Dealing with defamation: how not to do it
What do you do if you think someone has defamed you? It is an increasingly common question with the rise of social media and rapid news cycles.
Justin Graham and Tom Cleary
A recent High Court decision, Wiremu v Ashby  NZHC 558, shows lawyers need to carefully consider several options before advising their clients to issue a defamation claim seeking damages.
Wiremu v Ashby concerned an annotated collage of photos Ashby had posted on a community motocross Facebook page. That collage showed Wiremu inside the starting area of a motocross event, holding onto his son’s bike. This is contrary to motocross rules. Ashby wrote various statements on these photos alleging Wiremu was cheating to help his son.
Wiremu denied he was cheating and immediately demanded Ashby apologise and retract the allegations. But while Ashby removed the post, he refused to apologise or retract the allegations. To clear his name and restore his reputation, Wiremu decided to issue defamation proceedings.
Nearly two years after the defamatory post had been made, and after a two-day hearing, the High Court held that Ashby had indeed defamed Wiremu. The court rejected the range of defences Ashby raised from truth to honest opinion and qualified privilege. But while finding Wiremu had been defamed, the court held that damages should be set at the “very modest” level of $10,000.
While Wiremu succeeded in getting a declaration he had been defamed, it took him nearly two years to get that result. Presumably the modest damages award was significantly dwarfed by his actual legal costs.
And because the award was so low, Wiremu opened himself up to costs being calculated on the District Court scale and even, if the court thought his claim was excessive, for solicitor-client costs to be awarded against him.
Similarly modest awards are likely to become more frequent after the Court of Appeal’s judgment in Williams v Craig  NZCA 39,  3 NZLR 1.
This decision made it clear that damages are a secondary remedy to a declaration and the function of damages is solely compensatory. The court’s reasoning has been applied in several High Court decisions to justify awarding, at most, modest damages.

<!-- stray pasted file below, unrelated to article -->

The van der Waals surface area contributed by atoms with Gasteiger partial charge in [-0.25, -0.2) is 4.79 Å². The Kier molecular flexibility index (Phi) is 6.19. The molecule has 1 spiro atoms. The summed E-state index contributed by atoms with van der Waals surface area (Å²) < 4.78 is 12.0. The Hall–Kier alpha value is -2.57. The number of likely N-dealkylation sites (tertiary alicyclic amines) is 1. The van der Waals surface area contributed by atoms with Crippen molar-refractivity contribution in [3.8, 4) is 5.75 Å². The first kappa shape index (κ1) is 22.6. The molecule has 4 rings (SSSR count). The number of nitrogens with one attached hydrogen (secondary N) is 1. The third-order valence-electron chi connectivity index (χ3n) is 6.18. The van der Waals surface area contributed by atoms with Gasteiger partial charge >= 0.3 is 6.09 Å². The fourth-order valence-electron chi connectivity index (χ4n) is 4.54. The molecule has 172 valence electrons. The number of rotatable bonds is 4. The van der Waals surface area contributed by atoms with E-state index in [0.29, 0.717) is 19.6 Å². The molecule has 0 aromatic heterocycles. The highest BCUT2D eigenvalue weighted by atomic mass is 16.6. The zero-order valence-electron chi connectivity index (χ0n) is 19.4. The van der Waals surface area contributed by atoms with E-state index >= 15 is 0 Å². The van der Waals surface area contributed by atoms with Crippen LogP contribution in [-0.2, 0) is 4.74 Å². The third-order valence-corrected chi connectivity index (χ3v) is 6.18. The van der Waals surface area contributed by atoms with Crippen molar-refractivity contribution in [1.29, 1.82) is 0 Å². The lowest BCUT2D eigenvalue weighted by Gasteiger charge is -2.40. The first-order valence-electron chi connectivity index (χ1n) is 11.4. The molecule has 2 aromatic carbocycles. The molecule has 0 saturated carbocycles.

What alternative does someone like Wiremu have if they believe they have been defamed and want to clear their name? The Defamation Act 1992 gives that person three useful options:
- A person whose main aim is clearing his or her name can seek a declaration that he or she has been defamed. If the court grants that declaration it will nearly always order the defendant to pay the plaintiff’s solicitor-client costs.
- The person can, within five days of learning that a media organisation has published a defamatory statement, request a retraction or a reasonable right of reply. If the media organisation publishes that retraction or reply, it has to pay the person’s solicitor-client costs and other reasonable costs, including compensation for direct losses. If the media organisation refuses to publish the requested retraction or reply, that refusal will resound in damages if the media company is found liable.
- The person can file a claim with the court and ask for a recommendation that the defendant publish a correction. If the court makes that recommendation, the defendant is placed in a difficult position because:
- if the defendant publishes the recommended correction, the defendant will generally be required to pay solicitor-client costs to the plaintiff; and
- if the defendant refuses to publish a correction, but is later found liable for defamation, that failure to publish is taken into account in assessing damages. The defendant will nearly always be required to pay the plaintiff’s solicitor-client costs.
While none of these options enables the plaintiff to get damages, they nearly always entitle the plaintiff to get solicitor-client costs. Generally, solicitor-client costs far outstrip any damages award, particularly for low-level defamations.
This spectre of solicitor-client costs significantly ramps up the risks for a defendant.
As a result, often a pre-action letter setting out one of these options and their consequences is enough for many defendants to decide to retract defamatory allegations and publish a correction. That removes the defamatory allegations straight away, rather than letting them fester until after a judgment is issued. It also avoids significant legal costs for what is often little reward.
And if the defendant refuses to retract the allegations, the only way for the defendant to avoid having to pay the plaintiff’s solicitor-client costs is if the defendant wins at trial; a risky and expensive strategy.
As Wiremu v Ashby illustrates, issuing a defamation claim and seeking damages might not always be the best option for a person alleging defamation. At the very least, lawyers should advise a defamed person to consider these three options outlined above before issuing a claim.
These options and other strategic calls for both plaintiffs and defendants will be addressed in the upcoming ADLS seminar Defamation Claims: Options, Strategies and Recent Developments on 27 June 2019. See pages 8 and 9.
Justin Graham is a partner and Tom Cleary a senior associate at Chapman Tripp.